Urban Indian Health

Flagstaff, AZ – Tucked deep inside the Bush administration's proposed budget for next year is a tiny cut that's generated a heap of controversy. The federal government has proposed eliminating funding for 34 urban Indian health clinics that serve Native Americans who live off reservations. The House appropriations committee wants that money back. Today the full House votes on the measure. From KNAU's Indian Country News Bureau, Daniel Kraker reports.

When Indian tribes signed treaties with the federal government more than a century ago, they gave up their land in exchange for guaranteed services like education and health care. The Indian Health Service was created to deliver that health care, mainly on reservations. But over the past several decades hundreds of thousands of Native Americans have moved to cities for jobs or schools.

AX1: The estimate is that as many, 55 to 60 percent of the total Indian population lives off the reservation.

Dana Russell is Navajo, and CEO of Native Americans for Community Action. NACA is a nonprofit health clinic and social service agency in Flagstaff. Russell says the vast majority of federal dollars goes to reservation clinics, even though most Native Americans now live in cities.

AX2: And that's one of the reasons why urban Indian health programs were established, to meet the health needs of Native Americans, but also to head off any serious illnesses so they don't become a problem and then people rush back to the reservation and the expense is much more serious.

But the Bush administration has proposed eliminating the entire federal budget for urban Indian health programs, about 33 million dollars. NACA alone stands to lose 450 thousand dollars. (start sneaking up ambi here) That's a quarter of its budget, and would force it to make drastic cuts at its tidy clinic in Flagstaff.

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Nurse Manager Carol Barth shows off the clinic's exam rooms, its refrigerator stuffed with insulin the clinic distributes free to its diabetic patients. Barth says she doesn't know where her patients will go if the clinic is forced to close.

AX3: Because the price of gas is what it is, and a lot of our people don't even have vehicles, how are they supposed to get out to the reservation? And that's my biggest fear is that people are just not going to do anything, you're going to see a lot more people with diabetes with their toes falling off and all sorts of complications.

NACA saw about 7 thousand patients last year. Urban Indian clinics nationwide saw just over 100 thousand. The Bush administration believes community health clinics could handle Indian patients more efficiently. At a Senate Finance committee hearing in February, Health and Human Services Secretary Michael Leavitt said community clinics and Indian clinics are often close by, and often serve the same people.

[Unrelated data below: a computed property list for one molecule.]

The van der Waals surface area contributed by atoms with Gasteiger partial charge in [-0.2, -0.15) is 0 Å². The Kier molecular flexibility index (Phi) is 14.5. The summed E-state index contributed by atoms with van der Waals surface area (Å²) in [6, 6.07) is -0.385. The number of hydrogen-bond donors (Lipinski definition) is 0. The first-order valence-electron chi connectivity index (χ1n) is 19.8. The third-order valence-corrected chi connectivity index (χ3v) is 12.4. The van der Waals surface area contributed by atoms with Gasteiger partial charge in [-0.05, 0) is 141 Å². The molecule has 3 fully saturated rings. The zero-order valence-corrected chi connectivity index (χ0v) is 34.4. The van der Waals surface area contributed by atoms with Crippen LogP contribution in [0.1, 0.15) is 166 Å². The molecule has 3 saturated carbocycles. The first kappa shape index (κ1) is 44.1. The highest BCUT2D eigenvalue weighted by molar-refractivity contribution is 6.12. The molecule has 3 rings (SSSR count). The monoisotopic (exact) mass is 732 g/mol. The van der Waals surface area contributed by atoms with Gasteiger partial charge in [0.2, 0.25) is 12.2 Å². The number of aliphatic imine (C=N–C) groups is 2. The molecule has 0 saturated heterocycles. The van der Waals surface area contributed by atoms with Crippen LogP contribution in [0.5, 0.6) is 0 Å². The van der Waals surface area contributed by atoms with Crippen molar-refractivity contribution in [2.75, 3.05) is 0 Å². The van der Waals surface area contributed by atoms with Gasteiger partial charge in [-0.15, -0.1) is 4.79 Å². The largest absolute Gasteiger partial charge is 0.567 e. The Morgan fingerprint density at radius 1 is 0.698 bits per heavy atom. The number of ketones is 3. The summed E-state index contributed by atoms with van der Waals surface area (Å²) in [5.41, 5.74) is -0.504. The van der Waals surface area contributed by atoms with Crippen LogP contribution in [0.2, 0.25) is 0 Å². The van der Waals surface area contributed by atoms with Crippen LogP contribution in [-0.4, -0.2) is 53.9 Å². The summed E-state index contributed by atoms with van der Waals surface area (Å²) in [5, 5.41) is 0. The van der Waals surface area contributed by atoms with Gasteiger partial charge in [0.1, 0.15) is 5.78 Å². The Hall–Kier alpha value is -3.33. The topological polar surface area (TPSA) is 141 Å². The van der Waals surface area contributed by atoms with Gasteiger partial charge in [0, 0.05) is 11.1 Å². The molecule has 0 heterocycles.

AX4: And probably neither of them are adequate to serve the populations, but if we had one, they could be. We'd have one piece of equipment instead of two. We'd have one lease instead of two That just feels inefficient to me to be creating a separate system for one population of people when we're trying to create a much better system for everyone.

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Just down the street from NACA in Flagstaff, Medical Director Andrew Saal greets the pharmacy staff at North Country Community Health Center.

SFX3: briefly post ambi of dumping pills on the counter, pouring into bottles

Saal admits there's a small overlap in the services his clinic and NACA provide. But he says the federal government is trying to push patients from one financially strapped system to another.

AX5: While it's true that community health centers do serve thousands of Native Americans, we ourselves are under-funded, this agency gave away two million dollars plus in health care last year to the working middle class. We're talking about 34 million dollars to fund the urban Indian clinics, and they work. It just shows a misplaced sense of priority in the whole system.

The Bush administration has proposed increasing the budget for community clinics by 180 million dollars to help pick up the slack. Money that will be divvied up among 5 thousand sites nationwide. The government also supports a four percent budget boost for the Indian Health Service, which does operate some urban clinics, including a large hospital in Phoenix. But most of the urban Indian clinics, which stand to lose funding, are located far from I H S facilities. Cities like Oakland, Seattle, and even New York City. If Congress doesn't restore funding, about half are expected to close.

For Arizona Public Radio, I'm Daniel Kraker in Flagstaff.